Photo: Dan Kitwood/WPA Pool/Getty Images
By Laura Lorenzetti
August 8, 2014

Pfizer (PFE), the maker of Viagra and Celebrex, is facing a string of lawsuits related to its other top-grossing drugs: Lipitor.

A growing number of women allege that the cholesterol-reducing drug caused serious side effects that the drug company knew about, but failed to warn users. Lawsuits from women claiming Lipitor caused their type-2 diabetes have climbed from 56 to about 1,000 over the past five months, reported Reuters.

Lipitor is the biggest-selling prescription drug of all time. The drug, which lost its patent protection in 2011, has sold more than $130 billion worldwide and has over 29 million patients in the U.S. who have been prescribed the drug.

The U.S. Food and Drug Administration said in 2012 that Lipitor and other statins could prompt memory loss and a slight increased risk of diabetes. The lawsuits followed. Lawyers for the women said that women are more vulnerable to these side effects and gain less benefit from the drug.

Pfizer “has at all times provided physicians with accurate information regarding the benefits and potential risks of Lipitor in the medicine‚Äôs FDA-approved label,” said the company’s spokesman Steve Danehy.

A federal judicial panel consolidated the Lipitor diabetes cases into a Federal courthouse in Charleston, S.C, which prompted a spike in the lawsuits. Pfizer fought the consolidation because the drug maker felt it would encourage more copycat lawsuits.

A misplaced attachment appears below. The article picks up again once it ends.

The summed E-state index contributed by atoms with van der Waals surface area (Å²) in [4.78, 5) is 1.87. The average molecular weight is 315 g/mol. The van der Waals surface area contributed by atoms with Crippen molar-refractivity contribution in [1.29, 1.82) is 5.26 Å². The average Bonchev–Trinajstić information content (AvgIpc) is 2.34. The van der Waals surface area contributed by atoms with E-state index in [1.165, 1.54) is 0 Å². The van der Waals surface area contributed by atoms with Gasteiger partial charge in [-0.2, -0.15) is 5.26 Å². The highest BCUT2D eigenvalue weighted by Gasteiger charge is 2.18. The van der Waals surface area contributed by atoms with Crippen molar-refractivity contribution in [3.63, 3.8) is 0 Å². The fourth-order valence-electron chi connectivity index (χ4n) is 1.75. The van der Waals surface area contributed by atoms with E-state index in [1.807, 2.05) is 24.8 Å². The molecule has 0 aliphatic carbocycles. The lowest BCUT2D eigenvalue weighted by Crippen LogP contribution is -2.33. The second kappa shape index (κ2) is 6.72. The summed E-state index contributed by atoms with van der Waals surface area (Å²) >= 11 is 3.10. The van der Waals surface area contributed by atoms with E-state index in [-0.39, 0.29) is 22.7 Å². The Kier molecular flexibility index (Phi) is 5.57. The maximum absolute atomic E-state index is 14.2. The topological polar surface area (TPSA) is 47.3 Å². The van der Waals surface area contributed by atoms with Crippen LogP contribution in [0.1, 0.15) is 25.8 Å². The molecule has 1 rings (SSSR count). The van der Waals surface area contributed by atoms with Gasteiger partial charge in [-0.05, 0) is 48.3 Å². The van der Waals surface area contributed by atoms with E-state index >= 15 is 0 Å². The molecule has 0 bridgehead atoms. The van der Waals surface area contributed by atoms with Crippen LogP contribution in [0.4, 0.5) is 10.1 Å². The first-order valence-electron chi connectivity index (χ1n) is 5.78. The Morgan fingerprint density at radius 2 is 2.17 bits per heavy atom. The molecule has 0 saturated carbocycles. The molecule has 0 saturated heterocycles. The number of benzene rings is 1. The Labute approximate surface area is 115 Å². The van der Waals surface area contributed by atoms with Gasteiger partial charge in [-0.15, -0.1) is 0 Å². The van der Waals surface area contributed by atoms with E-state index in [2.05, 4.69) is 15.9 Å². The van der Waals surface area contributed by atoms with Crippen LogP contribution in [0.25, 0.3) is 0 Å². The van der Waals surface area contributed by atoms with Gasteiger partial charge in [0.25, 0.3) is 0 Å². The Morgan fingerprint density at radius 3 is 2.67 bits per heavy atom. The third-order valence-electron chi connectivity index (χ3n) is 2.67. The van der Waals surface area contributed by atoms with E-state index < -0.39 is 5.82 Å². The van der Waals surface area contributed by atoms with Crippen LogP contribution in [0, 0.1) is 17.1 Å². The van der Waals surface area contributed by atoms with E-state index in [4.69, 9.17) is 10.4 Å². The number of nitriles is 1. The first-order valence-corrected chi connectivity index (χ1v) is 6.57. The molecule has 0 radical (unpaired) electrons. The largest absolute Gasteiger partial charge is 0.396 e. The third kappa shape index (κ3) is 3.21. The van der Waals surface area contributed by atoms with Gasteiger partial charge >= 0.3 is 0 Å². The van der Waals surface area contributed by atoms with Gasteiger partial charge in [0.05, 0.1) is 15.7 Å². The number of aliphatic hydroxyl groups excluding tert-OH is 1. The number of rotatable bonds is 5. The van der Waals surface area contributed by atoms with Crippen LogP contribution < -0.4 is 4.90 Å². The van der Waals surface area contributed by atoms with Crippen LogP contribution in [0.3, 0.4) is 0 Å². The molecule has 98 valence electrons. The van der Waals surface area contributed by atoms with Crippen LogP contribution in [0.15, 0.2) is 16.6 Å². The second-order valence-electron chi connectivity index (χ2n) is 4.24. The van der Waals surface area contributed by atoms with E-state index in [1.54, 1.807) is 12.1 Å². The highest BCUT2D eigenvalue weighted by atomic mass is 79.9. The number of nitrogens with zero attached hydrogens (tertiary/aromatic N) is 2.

Statins work by blocking the liver’s production of cholesterol, which in turn reduces the risk of heart disease. When it made its warning in 2012, the FDA said that the cardiovascular benefit “outweighs this small increased risk” for diabetes, according to a statement.

The company denies the claims that Lipitor caused their new onset diabetes, which is “a medical condition that is highly prevalent in the patient population prescribed statins, and we intend to vigorously defend against the allegations,” Danehy said.

The outcome of the cases, the first of which is scheduled for next July, will hinge on if the heart benefit of the medicines outweighs the risk from an increased chance of diabetes.

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